Thousands of acres secured with Congaree Land Trust

March 14, 2016

The Congaree Land Trust (CLT) has put the finishing touches on securing conservation easements on three significant properties, adding another 2,330 acres and reaching a total of 62, 577 protected acres since the organization was founded in 1992. A growing number of Midlands property owners are investing in the land’s natural assets.

Porter Thompkins, a CPA based in Sumter and one of the property owners in the recent land transactions, explained his decision to work with the CLT on an easement, “Several property owners near us were putting their properties under easement, and my partners and I realized that if we did as well, the area would have continuous protected acres. We cherish the solitude and quiet there, away from the hustle and bustle, and I didn’t want to take that for granted.”

Thompkins and his partners’ land of nearly 200 acres is within the waterfowl corridor in Clarendon County, a prime habitat for a range of bird species from wood ducks to mallards and wild turkey.

Another property comprised of 1,866 acres borders the Wateree River within Kershaw County, marking a key buffer of 1.3 miles on the riverfront. The third property of the recent acquisitions features 270 acres in Sumter County, neighboring the Santee National Wildlife Refuge and Lake Marion. Bald eagles, ospreys and diverse species of songbirds frequent the skies above this property. The CLT focuses on opportunities to secure conservation easements near important wildlife areas in order fortify those already undeveloped areas like the Santee Wildlife Refuge and the COWASEE Basin.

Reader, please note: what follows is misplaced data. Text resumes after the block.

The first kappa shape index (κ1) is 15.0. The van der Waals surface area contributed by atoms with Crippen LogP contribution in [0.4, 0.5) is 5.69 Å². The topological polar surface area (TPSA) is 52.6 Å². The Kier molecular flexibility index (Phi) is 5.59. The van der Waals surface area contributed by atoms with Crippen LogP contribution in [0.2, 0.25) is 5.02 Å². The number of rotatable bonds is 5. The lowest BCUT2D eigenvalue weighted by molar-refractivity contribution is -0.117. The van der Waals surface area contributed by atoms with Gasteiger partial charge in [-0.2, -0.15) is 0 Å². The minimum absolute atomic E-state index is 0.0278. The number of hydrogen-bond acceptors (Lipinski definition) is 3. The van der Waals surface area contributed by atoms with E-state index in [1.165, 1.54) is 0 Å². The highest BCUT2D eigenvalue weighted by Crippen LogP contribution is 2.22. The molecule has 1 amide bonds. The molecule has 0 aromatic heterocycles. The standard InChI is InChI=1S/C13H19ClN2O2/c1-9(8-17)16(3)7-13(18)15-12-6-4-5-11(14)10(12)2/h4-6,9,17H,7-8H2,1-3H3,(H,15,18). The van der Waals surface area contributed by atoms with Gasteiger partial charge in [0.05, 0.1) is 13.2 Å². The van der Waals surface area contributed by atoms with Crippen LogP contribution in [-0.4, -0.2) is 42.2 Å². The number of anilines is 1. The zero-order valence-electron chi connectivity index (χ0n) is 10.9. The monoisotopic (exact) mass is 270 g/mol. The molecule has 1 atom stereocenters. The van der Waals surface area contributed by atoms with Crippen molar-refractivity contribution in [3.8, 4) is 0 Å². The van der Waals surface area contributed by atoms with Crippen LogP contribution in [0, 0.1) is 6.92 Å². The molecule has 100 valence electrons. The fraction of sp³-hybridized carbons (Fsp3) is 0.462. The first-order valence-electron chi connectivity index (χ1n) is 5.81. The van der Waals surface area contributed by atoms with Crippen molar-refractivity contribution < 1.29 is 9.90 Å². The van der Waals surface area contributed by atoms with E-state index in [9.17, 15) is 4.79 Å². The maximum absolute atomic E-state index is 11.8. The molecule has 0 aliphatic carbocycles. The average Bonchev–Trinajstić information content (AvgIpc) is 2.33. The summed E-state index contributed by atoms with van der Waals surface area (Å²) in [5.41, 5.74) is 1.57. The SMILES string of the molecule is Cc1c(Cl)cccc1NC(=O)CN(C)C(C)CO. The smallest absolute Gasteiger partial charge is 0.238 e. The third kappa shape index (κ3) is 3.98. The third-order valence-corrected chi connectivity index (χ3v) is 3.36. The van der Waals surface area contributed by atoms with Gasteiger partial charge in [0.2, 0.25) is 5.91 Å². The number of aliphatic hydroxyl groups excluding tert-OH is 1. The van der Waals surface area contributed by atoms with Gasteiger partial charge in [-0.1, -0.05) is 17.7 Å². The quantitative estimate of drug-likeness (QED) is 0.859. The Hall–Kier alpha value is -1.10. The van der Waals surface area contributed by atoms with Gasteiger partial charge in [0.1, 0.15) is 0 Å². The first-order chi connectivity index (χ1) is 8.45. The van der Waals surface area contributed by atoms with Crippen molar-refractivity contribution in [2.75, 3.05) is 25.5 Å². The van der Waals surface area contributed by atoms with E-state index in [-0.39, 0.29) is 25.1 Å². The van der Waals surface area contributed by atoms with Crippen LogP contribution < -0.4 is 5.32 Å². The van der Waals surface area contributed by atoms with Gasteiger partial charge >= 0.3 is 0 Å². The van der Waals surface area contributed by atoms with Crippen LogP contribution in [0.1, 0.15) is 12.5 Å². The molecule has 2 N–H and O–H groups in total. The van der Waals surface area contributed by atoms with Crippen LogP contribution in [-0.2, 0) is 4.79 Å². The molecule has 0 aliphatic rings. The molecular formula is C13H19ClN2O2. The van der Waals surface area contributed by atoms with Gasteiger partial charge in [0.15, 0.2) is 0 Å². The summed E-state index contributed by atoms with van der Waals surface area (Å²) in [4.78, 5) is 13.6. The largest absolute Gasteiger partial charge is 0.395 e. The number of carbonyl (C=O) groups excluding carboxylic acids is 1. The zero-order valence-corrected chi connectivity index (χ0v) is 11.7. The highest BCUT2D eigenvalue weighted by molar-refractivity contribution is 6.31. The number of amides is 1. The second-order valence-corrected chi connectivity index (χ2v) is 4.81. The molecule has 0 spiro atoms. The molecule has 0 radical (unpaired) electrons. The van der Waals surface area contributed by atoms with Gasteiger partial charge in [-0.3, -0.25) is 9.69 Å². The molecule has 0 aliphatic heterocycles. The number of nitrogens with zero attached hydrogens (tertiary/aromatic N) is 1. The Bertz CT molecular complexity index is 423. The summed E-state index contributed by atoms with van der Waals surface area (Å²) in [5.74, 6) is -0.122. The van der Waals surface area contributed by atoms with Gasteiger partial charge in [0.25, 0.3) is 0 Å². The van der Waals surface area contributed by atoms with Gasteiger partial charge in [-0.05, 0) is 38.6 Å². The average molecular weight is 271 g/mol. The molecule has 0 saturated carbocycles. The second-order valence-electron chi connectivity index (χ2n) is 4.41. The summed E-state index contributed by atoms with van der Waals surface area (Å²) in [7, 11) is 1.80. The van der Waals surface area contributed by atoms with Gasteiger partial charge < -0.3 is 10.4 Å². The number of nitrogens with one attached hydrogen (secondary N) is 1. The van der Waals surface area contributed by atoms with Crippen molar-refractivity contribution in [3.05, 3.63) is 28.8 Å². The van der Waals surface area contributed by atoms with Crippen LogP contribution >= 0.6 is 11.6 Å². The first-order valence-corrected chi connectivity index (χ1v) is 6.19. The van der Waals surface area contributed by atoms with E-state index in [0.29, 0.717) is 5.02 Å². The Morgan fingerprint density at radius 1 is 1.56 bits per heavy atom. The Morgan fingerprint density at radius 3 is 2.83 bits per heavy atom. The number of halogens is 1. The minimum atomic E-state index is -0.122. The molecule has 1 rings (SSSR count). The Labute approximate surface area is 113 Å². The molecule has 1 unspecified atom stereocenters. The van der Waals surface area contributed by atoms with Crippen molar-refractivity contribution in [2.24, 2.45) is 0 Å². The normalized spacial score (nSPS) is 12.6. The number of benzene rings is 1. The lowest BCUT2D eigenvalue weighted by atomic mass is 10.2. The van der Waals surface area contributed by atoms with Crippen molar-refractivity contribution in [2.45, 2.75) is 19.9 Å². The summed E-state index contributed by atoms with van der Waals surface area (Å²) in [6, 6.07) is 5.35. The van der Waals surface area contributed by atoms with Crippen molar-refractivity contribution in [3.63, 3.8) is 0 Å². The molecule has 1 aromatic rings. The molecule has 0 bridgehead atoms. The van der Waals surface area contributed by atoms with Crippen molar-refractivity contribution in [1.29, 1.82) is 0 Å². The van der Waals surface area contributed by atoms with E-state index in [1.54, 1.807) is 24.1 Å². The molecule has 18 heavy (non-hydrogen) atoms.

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“None of these three conservation easements would have been possible without the funding from the SC Conservation Bank, said Congaree Land Trust executive director Stuart White. “Hundreds of hours in legal and scientific facilitation are undertaken during these easement transactions.”

The CLT promotes a variety of land uses suitable for these protected properties, including, forestry, agriculture and hunting, while also working to educate the community about the benefits of these conserved lands.

“Members of our organization support these easement programs because conserved areas like these three properties offer an array of public benefits–from minimizing flooding to providing clean water and air,” White added.


About The Congaree Land Trust

The Congaree Land Trust is in its third decade of conserving South Carolina’s scenic lands to help preserve the visual landscape, protect water and air quality by creating buffers around our Central South Carolina river systems, and making it possible for the same recreational and agricultural opportunities that we enjoy today to continue in the future.  Founded in 1992 and funded by membership contributions, CLT works to establish conservation easements for landowners in a twelve-county area of central South Carolina that includes Bamberg, Calhoun, Clarendon, Fairfield, Kershaw, Lee, Lexington, Newberry, Orangeburg, Richland, Sumter, Williamsburg counties.

For more information on conservation easements and membership in the Congaree Land Trust, visit